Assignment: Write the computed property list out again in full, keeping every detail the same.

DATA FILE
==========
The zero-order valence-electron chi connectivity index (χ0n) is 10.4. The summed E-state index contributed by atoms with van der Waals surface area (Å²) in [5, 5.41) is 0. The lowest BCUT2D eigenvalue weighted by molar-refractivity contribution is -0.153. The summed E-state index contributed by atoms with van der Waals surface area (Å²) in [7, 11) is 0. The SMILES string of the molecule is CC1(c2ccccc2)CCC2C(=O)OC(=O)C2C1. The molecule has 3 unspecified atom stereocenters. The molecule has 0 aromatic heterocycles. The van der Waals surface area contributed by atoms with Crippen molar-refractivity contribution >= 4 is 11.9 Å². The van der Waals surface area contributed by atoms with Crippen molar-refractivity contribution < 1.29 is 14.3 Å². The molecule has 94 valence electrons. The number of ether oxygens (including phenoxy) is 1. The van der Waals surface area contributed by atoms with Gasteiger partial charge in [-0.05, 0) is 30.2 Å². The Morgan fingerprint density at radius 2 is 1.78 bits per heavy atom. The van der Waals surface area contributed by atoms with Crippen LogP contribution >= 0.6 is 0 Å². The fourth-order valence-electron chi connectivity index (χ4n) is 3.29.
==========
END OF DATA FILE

The zero-order valence-electron chi connectivity index (χ0n) is 10.4. The summed E-state index contributed by atoms with van der Waals surface area (Å²) in [5, 5.41) is 0. The lowest BCUT2D eigenvalue weighted by molar-refractivity contribution is -0.153. The summed E-state index contributed by atoms with van der Waals surface area (Å²) in [7, 11) is 0. The SMILES string of the molecule is CC1(c2ccccc2)CCC2C(=O)OC(=O)C2C1. The molecule has 3 unspecified atom stereocenters. The molecule has 0 aromatic heterocycles. The van der Waals surface area contributed by atoms with Crippen molar-refractivity contribution >= 4 is 11.9 Å². The van der Waals surface area contributed by atoms with Crippen molar-refractivity contribution < 1.29 is 14.3 Å². The molecule has 94 valence electrons. The number of ether oxygens (including phenoxy) is 1. The van der Waals surface area contributed by atoms with Gasteiger partial charge in [-0.05, 0) is 30.2 Å². The Morgan fingerprint density at radius 2 is 1.78 bits per heavy atom. The van der Waals surface area contributed by atoms with Crippen LogP contribution >= 0.6 is 0 Å². The fourth-order valence-electron chi connectivity index (χ4n) is 3.29.